A tree can transport water an amazing distance–from its roots, through a trunk up to 85 meters tall, and finally to its leaves, where the water evaporates. Now, scientists at Cornell University have created a microfluidic system to mimic that process. Their “synthetic tree” opens up a new way to move liquids over long distances without using mechanical pumps.
Abraham Stroock, an assistant professor of chemical and biological engineering at Cornell, and graduate student Tobias Wheeler created the synthetic tree out of a thin sheet of hydrogel, a material more commonly used to make contact lenses. They etched two networks of parallel channels into the hydrogel to represent the capillaries in a tree’s root system as well as the ones in its leaves. They connected the two networks with a single channel representing the trunk of the tree.
In a real tree, evaporation from the leaves is what pulls water up through the plant–a process known as transpiration. This evaporation occurs because plants need to take in carbon dioxide to perform photosynthesis. “When they open their cells up for all this CO2 diffusion, the water is diffusing out much faster,” says N. Michele Holbrook, a professor of biology and forestry at Harvard University. “All this water that’s coming up the tree is because it’s trying to get CO2. Ninety-nine percent of that water is going right through the tree.”
Stroock and Wheeler found that their system accurately mimics this transpiration process, pulling water through at strengths several times greater than those inside a real tree. The researchers’ findings appeared last week in the journal Nature.
Furthermore, because the water in a tree is under negative pressure–as if it were being sucked up through a straw–the water is in a metastable state, meaning it is between a liquid and a vapor. So the synthetic tree could also serve as a model system for studying liquids in this state. “Metastable liquids, though they are important in fundamental issues of science, tend to be curiosities, as opposed to main components of technological applications,” says Pablo Debenedetti, a professor of chemical engineering at Princeton University. “In the case of liquid under negative pressure, it would tend to boil and become a vapor to relieve the negative pressure. But trees have managed to handle water in a metastable state very efficiently, so that’s why this work is so nice.”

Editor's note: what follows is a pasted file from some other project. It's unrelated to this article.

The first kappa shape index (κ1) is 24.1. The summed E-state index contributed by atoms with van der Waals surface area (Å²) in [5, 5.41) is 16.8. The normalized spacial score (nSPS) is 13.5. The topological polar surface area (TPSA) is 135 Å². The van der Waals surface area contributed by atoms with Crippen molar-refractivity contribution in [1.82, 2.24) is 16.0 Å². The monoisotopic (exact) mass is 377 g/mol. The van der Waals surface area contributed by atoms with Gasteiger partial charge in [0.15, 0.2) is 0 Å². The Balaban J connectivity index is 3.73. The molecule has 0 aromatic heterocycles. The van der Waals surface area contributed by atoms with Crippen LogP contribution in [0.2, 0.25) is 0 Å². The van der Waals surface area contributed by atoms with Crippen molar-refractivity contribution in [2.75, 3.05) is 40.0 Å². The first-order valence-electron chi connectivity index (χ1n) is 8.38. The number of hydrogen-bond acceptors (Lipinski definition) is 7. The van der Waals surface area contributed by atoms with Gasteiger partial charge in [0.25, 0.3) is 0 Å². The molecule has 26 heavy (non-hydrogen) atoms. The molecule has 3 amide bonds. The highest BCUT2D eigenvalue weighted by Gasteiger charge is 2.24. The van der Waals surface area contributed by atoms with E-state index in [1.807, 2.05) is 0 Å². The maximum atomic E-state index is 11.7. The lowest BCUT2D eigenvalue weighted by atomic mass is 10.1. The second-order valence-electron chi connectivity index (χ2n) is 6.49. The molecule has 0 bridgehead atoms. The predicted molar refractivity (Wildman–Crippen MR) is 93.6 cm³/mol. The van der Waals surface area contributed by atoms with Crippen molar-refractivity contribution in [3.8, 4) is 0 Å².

Choosing a hydrogel for the material was key to making the system work, Stroock says. His team knew that a porous solid generates the capillary action in plants to pull the water through the channels, and that a smaller pore size translates into larger negative pressures. What’s more, the team knew that the pore size can be no greater than 10 nanometers or else “that pore will fail to hold on to the liquid, and the whole plant will dry out through that pore,” Stroock says. “The characteristic of a gel that’s important is, it’s a porous solid, but the mixture of the solid phase and the liquid phase is down at the molecular scale. It’s like getting subnanometer-scale pores.”
Stroock envisions that the synthetic tree system could be used to move liquids passively without needing mechanical pumps. In heat-transfer applications, it could cool small devices, like laptop computers, or larger ones, like vehicles, or even buildings. It could also be part of an soil remediation system, Stroock says. Instead of needing to flood soil with water to flush out contaminants, a synthetic tree could pull the contaminated water out.
“This paper is more proof of principle, but by clever selection of materials and micromachining, it shows you can handle liquids under tension in a stable and reproducible way,” says Debenedetti.
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